Labor’s Officially Backed A Minimum Wage Pay Rise, So WTF Does That Mean & What Happens Next?

The new Labor Government has made a submission to the Fair Work Commission about a minimum wage rise so it reflects the inflation rate. Any time I think about an “inflation rate” I think of Aunt Marge getting blown up in Harry Potter and the Prisoner of Azkaban but apparently, this is different.

During his election campaign, now-PM Anthony Albanese backed a 5.1 per cent minimum wage increase — which would match the current inflation rate. That amounts to around a $1-an-hour increase, which you may remember Scott Morrison frothing at the mouth about. Over a literal dollar. Good times.

Now, Labor’s made some actual moves to back the wee wage increase. Let’s break it down, shall we!

What’s the deal with the inflation rate?

I am not an economics girly, but I do get annoyed when my grocery bill is whoppingly high. And as I’m sure you’ve noticed, the cost of living has absolutely skyrocketed of late. Gone are the days when you could get some basic veggies without it costing a fortune.

Part of the reason is inflation. As we mentioned before, it’s risen by 5.1 per cent over the last year. According to the Australian Retailers Association, the big supermarkets are blaming increased produce prices on inflation.

Shane Oliver, chief economist from AMP Capital, told SBS the high inflation rate was partly the result of how we’ve come out of COVID-19 lockdowns.

“We couldn’t spend on services, so we spent all our money on goods at a time when the production and supply of those goods… were constrained,” he said.

What is Labor’s stance on raising the minimum wage?

Labor has introduced a formal submission to the Fair Work Commission (more on them later) which calls for the minimum wage to rise.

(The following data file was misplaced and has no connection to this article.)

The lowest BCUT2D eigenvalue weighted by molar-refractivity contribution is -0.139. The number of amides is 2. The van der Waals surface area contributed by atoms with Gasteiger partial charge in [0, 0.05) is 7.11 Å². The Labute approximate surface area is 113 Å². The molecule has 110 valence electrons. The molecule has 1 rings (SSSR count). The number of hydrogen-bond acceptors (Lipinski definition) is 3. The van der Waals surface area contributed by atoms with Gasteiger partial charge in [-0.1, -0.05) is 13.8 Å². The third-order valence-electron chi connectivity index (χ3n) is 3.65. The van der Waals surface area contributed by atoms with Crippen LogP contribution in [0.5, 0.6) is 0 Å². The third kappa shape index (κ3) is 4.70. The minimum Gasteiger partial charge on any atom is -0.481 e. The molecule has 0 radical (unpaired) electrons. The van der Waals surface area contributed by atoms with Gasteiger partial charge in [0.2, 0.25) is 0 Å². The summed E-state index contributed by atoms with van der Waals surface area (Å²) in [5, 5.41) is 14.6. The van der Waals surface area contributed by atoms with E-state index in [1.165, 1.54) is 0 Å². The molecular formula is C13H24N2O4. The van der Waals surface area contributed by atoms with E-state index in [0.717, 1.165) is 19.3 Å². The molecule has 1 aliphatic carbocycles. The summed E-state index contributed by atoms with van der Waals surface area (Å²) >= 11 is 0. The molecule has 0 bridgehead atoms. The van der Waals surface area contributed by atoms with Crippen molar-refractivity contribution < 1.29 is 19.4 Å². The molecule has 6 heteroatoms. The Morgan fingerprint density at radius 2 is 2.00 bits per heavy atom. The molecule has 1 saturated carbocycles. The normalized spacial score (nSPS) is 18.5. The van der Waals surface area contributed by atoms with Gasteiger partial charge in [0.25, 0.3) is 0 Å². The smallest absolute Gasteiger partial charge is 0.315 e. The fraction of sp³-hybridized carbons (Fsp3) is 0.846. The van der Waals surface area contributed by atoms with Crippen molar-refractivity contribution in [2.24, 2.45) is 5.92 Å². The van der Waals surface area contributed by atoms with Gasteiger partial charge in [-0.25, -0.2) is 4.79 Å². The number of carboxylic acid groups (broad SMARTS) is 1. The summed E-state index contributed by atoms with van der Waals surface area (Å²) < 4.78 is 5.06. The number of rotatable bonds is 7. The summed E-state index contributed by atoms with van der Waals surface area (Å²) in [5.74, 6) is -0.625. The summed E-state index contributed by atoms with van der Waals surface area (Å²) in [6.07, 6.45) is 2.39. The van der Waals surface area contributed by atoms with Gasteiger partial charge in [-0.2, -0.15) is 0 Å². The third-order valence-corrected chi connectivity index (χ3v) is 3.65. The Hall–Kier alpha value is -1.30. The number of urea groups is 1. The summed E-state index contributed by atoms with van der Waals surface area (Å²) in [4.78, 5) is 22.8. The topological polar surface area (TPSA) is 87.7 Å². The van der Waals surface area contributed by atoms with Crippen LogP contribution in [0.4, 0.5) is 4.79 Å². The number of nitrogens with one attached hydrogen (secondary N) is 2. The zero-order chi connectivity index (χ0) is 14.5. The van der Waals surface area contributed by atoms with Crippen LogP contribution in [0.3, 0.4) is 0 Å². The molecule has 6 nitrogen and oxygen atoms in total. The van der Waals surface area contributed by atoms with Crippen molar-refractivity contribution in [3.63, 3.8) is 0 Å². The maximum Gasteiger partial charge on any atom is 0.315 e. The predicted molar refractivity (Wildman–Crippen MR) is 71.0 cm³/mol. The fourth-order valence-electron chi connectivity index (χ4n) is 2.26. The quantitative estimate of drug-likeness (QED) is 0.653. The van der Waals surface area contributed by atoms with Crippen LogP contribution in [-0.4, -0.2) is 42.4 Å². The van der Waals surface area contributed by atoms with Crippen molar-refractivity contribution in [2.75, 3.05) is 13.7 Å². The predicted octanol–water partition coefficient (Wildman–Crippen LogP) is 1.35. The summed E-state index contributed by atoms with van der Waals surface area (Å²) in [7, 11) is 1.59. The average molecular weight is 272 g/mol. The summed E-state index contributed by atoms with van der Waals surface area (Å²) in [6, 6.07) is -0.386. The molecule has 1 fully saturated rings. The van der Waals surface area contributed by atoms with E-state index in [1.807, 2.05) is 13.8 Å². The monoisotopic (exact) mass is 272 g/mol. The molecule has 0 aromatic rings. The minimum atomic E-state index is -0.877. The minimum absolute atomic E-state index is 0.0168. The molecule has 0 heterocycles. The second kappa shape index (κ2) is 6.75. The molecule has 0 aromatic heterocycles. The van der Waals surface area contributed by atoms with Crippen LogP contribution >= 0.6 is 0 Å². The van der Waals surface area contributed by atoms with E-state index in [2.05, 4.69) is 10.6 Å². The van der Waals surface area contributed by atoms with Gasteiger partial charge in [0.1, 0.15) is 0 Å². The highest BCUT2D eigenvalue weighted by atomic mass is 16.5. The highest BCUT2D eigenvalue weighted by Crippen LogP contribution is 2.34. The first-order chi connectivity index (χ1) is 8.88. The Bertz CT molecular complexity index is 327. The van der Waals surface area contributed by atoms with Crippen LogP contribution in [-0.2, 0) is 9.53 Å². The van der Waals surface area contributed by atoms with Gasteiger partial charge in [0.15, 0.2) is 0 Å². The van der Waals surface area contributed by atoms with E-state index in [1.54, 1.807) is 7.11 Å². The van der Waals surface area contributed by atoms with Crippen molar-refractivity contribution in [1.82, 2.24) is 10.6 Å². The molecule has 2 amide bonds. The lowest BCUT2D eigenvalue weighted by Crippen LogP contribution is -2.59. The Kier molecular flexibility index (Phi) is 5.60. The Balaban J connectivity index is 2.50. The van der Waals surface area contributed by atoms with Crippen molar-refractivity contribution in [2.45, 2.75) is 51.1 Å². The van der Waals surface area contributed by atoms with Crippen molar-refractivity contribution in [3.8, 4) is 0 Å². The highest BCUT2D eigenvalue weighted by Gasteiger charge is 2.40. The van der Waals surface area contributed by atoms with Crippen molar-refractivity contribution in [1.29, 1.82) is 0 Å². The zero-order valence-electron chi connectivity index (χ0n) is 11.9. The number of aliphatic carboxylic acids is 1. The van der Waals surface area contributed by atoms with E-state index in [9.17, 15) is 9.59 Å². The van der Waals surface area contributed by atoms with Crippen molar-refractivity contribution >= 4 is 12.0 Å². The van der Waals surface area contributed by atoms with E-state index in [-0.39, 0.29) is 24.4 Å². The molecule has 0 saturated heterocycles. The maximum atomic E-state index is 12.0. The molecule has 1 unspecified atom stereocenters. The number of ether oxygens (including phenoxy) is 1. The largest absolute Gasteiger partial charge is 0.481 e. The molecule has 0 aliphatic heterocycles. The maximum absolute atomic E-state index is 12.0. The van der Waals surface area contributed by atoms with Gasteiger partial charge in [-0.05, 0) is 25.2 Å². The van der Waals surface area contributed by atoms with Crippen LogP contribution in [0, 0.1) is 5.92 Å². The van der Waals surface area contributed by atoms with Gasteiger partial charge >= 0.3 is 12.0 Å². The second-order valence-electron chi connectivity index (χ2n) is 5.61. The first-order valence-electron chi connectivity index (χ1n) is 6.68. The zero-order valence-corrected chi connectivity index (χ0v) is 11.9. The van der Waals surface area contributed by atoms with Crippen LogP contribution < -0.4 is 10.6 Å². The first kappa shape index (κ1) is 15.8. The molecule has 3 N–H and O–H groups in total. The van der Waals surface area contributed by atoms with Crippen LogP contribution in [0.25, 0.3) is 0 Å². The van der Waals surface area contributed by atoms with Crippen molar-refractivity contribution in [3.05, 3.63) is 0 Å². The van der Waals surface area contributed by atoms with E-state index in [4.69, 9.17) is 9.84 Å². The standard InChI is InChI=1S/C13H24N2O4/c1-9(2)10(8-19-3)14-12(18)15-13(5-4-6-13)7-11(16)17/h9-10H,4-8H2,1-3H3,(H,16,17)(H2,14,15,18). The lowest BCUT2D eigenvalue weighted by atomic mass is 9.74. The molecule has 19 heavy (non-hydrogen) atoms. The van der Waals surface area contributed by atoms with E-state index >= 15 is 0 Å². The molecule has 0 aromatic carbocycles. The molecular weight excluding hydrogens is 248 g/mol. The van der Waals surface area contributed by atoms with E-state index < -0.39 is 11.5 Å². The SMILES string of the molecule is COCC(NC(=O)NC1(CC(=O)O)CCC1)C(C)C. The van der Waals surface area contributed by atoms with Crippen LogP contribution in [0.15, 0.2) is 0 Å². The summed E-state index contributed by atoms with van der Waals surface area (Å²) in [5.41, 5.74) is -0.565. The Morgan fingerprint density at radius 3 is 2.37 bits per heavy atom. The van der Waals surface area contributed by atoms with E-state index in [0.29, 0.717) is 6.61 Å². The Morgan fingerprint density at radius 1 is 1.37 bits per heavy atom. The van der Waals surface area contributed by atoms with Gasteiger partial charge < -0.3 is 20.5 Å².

Its tagline for the whole thing is making sure Australia’s lowest paid workers aren’t going “backwards”. Here’s a cheeky little PR pic of Anthony Albanese looking serious as he signs some documents.

The new Government is particularly prioritising low-paid workers according to the new Minister for Employment Tony Burke.

Burke spoke at a press conference on Friday, where he said Labor’s submission backed a pay rise directly in line with inflation.

“The submission says this: ‘in considering its decision on wages for this year, the government recommends that the Fair Work Commission ensured that the real wages of Australia’s low paid workers do not go backwards’,” he said, per the ABC.

The submission also highlighted how cost of living pressures have explicitly impacted low-paid workers.

“High and rising inflation and weak wages growth are reducing real wages across the economy and creating cost of living pressures for low-paid workers,” it said, as reported by The Guardian.

“It is critical to ensure that these workers do not bear a disproportionate impact of these challenging conditions”.

The Government’s submission specifically focuses on low-paid workers and the current economic context. It explicitly isn’t backing an automatic increase for all wages in line with inflation.

Who decides the minimum wage?

The minimum wage is set by the Fair Work Commission, which we mentioned before.

Every year, the FWC has an Expert Panel which reviews the minimum wage. The new government’s submission will be one of the things the Expert Panel considers.

ANZ research already predicted the FWC would raise the minimum wage, though at a 4.0 to 4.5% rate — less than Labor’s submission calls for.

When could we see a change?

When the FWC’s Expert Panel finishes its review, it’ll make a national minimum wage order. That will apply for peoples’ first full pay period on or after the 1st of July — so pretty bloody soon.

Of course, we’ll keep you posted if anything changes!